What Are Social Determinants of Health?

Faculty Insights Public Health & Public Policy

Dr. Neil Maniar, professor of practice and Director of the Master of Public Health program at Northeastern, explores the many social determinants of health and their significance in the field of public health.

What are the Social Determinants of Health?

Where we live, work, learn, and play all have a profound influence on our health. This idea is fundamental to the concept of social determinants of health. Over the past three decades, the field of public health has experienced a dramatic shift towards a greater understanding and appreciation for the role of social determinants across a broad range of health outcomes.

So what exactly are social determinants? They include, but are not limited to:

  • Education
  • Access to healthy and affordable nutrition
  • Access to safe and stable housing
  • Neighborhood safety
  • Access to healthcare
  • Environmental exposures
  • Economic conditions

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Your Zip Code Is as Important as Your Genetic Code

Recent studies have highlighted the role of neighborhood-level factors in shaping health outcomes. In many cases, these external factors were even more influential in driving health outcomes than one’s own genetic makeup. Studies of communities across the country have found that disparities across a range of health, social, and economic outcomes are concentrated within well-defined geographic boundaries. For example, the Boston neighborhoods of Roxbury, Dorchester, and Mattapan have consistently higher rates of cancer, cardiovascular disease, violence, and unemployment compared to more affluent neighborhoods such as Back Bay or Beacon Hill. Similar trends are observed in cities and towns throughout the country.

Digging Into the Data

A growing body of research underscores the association of social determinants with many different health outcomes. For example, according to a Department of Health and Human Services study, individuals who are college graduates have a significantly longer life expectancy compared to individuals with less than a high school education—60 years versus 47 years. Similarly, infant mortality rates, which are often seen as a key indicator of the overall health of a population, are twice as high among mothers with less than a high school education compared to mothers who are college graduates.

As one might expect, determinants such as education and family income influence many different facets of health. According to the 2012 National Survey of Children’s Health, over 30 percent of children in families who were below the federal poverty level reported poor health status compared to less than seven percent of children in families who were at least 400 percent above the federal poverty level. The pathways that connect socioeconomic status to health can include access to care, health literacy, levels of social support, and exposure to environmental factors.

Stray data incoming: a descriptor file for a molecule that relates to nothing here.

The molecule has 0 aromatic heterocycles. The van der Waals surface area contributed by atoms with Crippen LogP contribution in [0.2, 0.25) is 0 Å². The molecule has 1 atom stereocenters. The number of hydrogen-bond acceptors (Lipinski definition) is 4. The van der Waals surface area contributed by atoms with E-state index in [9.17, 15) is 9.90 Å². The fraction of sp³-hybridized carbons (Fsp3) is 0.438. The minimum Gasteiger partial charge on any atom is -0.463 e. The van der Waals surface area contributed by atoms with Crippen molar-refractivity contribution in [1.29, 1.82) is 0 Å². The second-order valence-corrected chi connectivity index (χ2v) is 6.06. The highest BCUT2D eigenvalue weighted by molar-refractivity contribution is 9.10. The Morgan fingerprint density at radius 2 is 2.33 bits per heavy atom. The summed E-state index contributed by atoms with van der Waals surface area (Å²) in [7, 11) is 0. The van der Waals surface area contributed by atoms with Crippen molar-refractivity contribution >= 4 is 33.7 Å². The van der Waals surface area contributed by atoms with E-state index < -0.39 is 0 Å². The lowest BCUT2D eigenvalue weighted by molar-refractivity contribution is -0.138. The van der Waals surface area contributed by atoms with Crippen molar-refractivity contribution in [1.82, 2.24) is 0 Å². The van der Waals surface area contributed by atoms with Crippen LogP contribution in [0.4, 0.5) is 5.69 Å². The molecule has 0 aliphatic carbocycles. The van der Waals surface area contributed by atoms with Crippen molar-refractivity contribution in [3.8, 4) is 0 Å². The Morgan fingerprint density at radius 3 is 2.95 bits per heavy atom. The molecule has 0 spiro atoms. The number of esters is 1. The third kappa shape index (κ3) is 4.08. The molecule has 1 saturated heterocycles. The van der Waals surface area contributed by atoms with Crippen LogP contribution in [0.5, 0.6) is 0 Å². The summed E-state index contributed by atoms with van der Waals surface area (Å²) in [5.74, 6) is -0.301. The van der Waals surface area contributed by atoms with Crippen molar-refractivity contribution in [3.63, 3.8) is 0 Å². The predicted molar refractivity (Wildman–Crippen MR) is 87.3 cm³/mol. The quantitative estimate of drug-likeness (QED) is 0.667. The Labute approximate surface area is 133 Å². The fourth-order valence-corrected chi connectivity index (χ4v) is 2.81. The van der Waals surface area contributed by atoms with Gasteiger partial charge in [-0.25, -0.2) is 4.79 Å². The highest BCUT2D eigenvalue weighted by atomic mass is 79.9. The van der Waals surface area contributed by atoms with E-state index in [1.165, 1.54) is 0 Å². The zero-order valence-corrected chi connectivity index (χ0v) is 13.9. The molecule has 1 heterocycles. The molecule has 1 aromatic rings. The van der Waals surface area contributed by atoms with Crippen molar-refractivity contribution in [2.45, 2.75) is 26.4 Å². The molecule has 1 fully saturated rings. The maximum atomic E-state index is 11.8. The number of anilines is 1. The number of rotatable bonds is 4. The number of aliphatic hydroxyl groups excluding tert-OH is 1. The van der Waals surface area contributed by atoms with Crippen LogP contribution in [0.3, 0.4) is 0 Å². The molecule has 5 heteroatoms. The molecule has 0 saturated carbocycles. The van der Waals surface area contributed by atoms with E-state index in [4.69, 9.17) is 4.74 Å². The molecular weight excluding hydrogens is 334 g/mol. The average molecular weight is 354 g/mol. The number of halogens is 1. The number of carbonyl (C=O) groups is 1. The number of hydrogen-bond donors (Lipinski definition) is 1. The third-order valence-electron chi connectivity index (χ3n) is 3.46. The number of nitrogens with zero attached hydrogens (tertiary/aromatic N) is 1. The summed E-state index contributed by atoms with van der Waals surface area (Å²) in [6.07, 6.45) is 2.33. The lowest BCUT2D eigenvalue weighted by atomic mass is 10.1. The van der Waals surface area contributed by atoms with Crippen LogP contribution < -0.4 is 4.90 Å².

How Can Public Health Professionals Address Social Determinants of Health?

The realm of social determinants of health is vast in scope; however, there are a number of evidence-based strategies that can effectively and sustainably mitigate the impact of social determinants. One of the most important strategies is to raise awareness of the importance of social determinants when addressing health outcomes. Developing a greater understanding of the context within which health occurs can enable public health and healthcare professionals to more effectively improve the health of individuals, families, and communities.

In addition, it is also important to look upstream when developing prevention programs that address social determinants of health. Many of the determinants described above can not only impact health at multiple points across the lifespan but also lead to changes in health many years after the initial exposure.

Additional strategies to address social determinants include voucher programs to facilitate access to health and affordable nutrition, programs that help individuals complete their education and pursue higher education, community health worker programs to facilitate access to high-quality health care, and programs that connect individuals and family to safe, stable and affordable housing.

Social Determinants and the Future of Public Health

The role of social determinants within the field of public health will continue to grow as our understanding of various determinants and their impact continues to evolve. The integration of digital health, health informatics, and other rapidly developing technologies offer exciting opportunities to tackle social determinants and improve the health of individuals, families, and communities in innovative and long-lasting ways. Addressing social determinants of health also offer public health professionals the opportunity to solve some of our most vexing public health problems including the persistent disparities in health outcomes, the epidemic of violence and the opioid epidemic.

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